The problem with holding on to CIE DE* throughout the industry is that manufacturers cannot rely on their numerical tolerancing, and that is the primary purpose of having tolerancing in the first place. The intent of these formulas is to move away from human intervention and visual color assessment, and human subjectivity that is inherent in this process.

Tolerancing schemes like CIE DE* only work effectively if you can shrink the tolerance region — the sphere — down to a size where it eliminates any visually unacceptable results. This is incredibly inefficient and wasteful, because it also eliminates batches outside of the numerical value that are visually good. In most cases, this leads to human override of the numerical results.

Think of the tolerance region like a ball. DE 1.0 is the size of a beachball, which includes good and bad numerical tolerances when you use CIE DE*. If you shrink down that tolerance region, some manufacturers will need to reduce it to the size of a golf ball simply to ensure no batches go through that do not meet acceptability. Because of this, CIE DE* is no longer relevant. In fact, the plastics industry is being hobbled by its own tolerances and subsequently is wasting valuable time and resources.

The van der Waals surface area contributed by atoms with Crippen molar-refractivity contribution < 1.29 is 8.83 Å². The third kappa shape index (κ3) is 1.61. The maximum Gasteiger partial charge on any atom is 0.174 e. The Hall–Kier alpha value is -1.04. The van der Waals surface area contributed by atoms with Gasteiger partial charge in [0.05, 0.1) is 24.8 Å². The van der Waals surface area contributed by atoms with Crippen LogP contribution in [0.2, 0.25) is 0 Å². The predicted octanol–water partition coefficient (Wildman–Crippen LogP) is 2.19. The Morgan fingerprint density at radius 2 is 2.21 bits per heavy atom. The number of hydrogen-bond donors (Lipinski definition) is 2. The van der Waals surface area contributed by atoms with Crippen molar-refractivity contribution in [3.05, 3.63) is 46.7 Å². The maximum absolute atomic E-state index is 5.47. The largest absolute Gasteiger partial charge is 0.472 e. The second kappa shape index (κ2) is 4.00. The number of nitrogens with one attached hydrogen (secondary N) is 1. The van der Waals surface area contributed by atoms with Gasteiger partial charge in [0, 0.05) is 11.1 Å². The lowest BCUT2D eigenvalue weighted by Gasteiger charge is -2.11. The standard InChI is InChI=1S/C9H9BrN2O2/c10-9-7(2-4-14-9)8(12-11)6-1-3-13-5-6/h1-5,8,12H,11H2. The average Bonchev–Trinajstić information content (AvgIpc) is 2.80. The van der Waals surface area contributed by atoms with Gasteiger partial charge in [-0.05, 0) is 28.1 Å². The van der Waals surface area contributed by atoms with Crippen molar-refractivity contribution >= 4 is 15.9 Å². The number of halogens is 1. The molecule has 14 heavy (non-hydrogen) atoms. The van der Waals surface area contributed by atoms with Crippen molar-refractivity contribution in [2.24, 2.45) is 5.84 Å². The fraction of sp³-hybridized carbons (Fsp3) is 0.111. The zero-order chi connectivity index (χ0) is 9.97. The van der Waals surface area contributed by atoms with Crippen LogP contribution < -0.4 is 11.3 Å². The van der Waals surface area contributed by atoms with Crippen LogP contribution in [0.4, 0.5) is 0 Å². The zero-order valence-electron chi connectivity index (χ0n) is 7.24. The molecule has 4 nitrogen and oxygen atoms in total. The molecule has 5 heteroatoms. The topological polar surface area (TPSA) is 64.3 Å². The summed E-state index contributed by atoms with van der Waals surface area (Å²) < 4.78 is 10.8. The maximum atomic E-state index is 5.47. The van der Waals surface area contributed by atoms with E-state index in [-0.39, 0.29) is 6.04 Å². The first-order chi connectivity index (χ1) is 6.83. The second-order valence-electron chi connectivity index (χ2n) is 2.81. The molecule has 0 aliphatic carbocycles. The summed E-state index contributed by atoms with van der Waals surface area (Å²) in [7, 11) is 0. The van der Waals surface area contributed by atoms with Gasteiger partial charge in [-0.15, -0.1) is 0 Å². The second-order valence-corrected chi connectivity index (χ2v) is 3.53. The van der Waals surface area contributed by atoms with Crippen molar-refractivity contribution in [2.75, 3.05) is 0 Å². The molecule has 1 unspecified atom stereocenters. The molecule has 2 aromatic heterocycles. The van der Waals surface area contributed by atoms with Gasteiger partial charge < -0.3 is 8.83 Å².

Notably, it is impossible to convert one color system to another. This means that the degree of color variation measured with one metric cannot be accurately compared with measurements from another. As such, the industry would need to fully commit to transitioning to a modern-day tolerancing scheme like CIE2000.

In order to make the transition and adopt a modern color formula like CIE2000, plastics manufacturers, masterbatchers, color compounders, and the rest of the industry will need to commit to the change. A good place to start is a comparative analysis of CIE DE*, CIE2000 DE*, and CMC DE*. In the examples below, the numbers speak for themselves. These comparisons should then be presented to customers, to ensure they are supportive of the transition and understand that it will not impact quality. In fact, it may actually end up improving quality.